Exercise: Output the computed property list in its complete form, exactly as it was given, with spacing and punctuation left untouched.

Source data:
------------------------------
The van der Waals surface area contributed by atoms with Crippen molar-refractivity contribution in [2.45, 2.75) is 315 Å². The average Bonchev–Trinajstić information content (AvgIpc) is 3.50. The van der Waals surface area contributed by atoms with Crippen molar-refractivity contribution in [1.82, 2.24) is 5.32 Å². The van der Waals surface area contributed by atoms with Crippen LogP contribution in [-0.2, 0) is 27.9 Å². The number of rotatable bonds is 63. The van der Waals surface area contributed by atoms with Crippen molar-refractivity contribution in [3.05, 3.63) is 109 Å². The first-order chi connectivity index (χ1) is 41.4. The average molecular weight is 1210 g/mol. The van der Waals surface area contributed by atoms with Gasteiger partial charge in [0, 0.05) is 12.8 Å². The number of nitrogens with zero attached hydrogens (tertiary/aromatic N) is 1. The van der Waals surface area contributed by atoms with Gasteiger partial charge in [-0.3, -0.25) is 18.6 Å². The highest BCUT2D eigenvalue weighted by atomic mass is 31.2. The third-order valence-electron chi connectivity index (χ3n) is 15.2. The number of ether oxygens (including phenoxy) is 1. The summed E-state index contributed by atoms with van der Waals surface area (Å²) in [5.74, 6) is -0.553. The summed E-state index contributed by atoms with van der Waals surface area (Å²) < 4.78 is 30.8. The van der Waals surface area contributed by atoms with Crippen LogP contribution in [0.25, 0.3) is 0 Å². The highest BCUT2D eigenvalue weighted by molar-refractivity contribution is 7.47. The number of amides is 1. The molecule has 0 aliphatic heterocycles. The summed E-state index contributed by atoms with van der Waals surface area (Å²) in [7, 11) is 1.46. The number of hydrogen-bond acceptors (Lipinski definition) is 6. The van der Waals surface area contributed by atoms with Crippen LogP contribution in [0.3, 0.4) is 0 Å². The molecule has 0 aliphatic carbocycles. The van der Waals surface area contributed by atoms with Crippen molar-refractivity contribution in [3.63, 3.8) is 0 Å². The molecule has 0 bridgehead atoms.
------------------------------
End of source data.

The van der Waals surface area contributed by atoms with Crippen molar-refractivity contribution in [2.45, 2.75) is 315 Å². The average Bonchev–Trinajstić information content (AvgIpc) is 3.50. The van der Waals surface area contributed by atoms with Crippen molar-refractivity contribution in [1.82, 2.24) is 5.32 Å². The van der Waals surface area contributed by atoms with Crippen LogP contribution in [-0.2, 0) is 27.9 Å². The number of rotatable bonds is 63. The van der Waals surface area contributed by atoms with Crippen molar-refractivity contribution in [3.05, 3.63) is 109 Å². The first-order chi connectivity index (χ1) is 41.4. The average molecular weight is 1210 g/mol. The van der Waals surface area contributed by atoms with Gasteiger partial charge in [0, 0.05) is 12.8 Å². The number of nitrogens with zero attached hydrogens (tertiary/aromatic N) is 1. The van der Waals surface area contributed by atoms with Gasteiger partial charge in [-0.3, -0.25) is 18.6 Å². The highest BCUT2D eigenvalue weighted by atomic mass is 31.2. The third-order valence-electron chi connectivity index (χ3n) is 15.2. The number of ether oxygens (including phenoxy) is 1. The summed E-state index contributed by atoms with van der Waals surface area (Å²) in [5.74, 6) is -0.553. The summed E-state index contributed by atoms with van der Waals surface area (Å²) < 4.78 is 30.8. The van der Waals surface area contributed by atoms with Crippen LogP contribution in [0.25, 0.3) is 0 Å². The highest BCUT2D eigenvalue weighted by molar-refractivity contribution is 7.47. The number of amides is 1. The molecule has 0 aliphatic heterocycles. The summed E-state index contributed by atoms with van der Waals surface area (Å²) in [7, 11) is 1.46. The number of hydrogen-bond acceptors (Lipinski definition) is 6. The van der Waals surface area contributed by atoms with Crippen LogP contribution in [0.3, 0.4) is 0 Å². The molecule has 0 aliphatic carbocycles. The van der Waals surface area contributed by atoms with Crippen molar-refractivity contribution in [3.63, 3.8) is 0 Å². The molecule has 0 bridgehead atoms.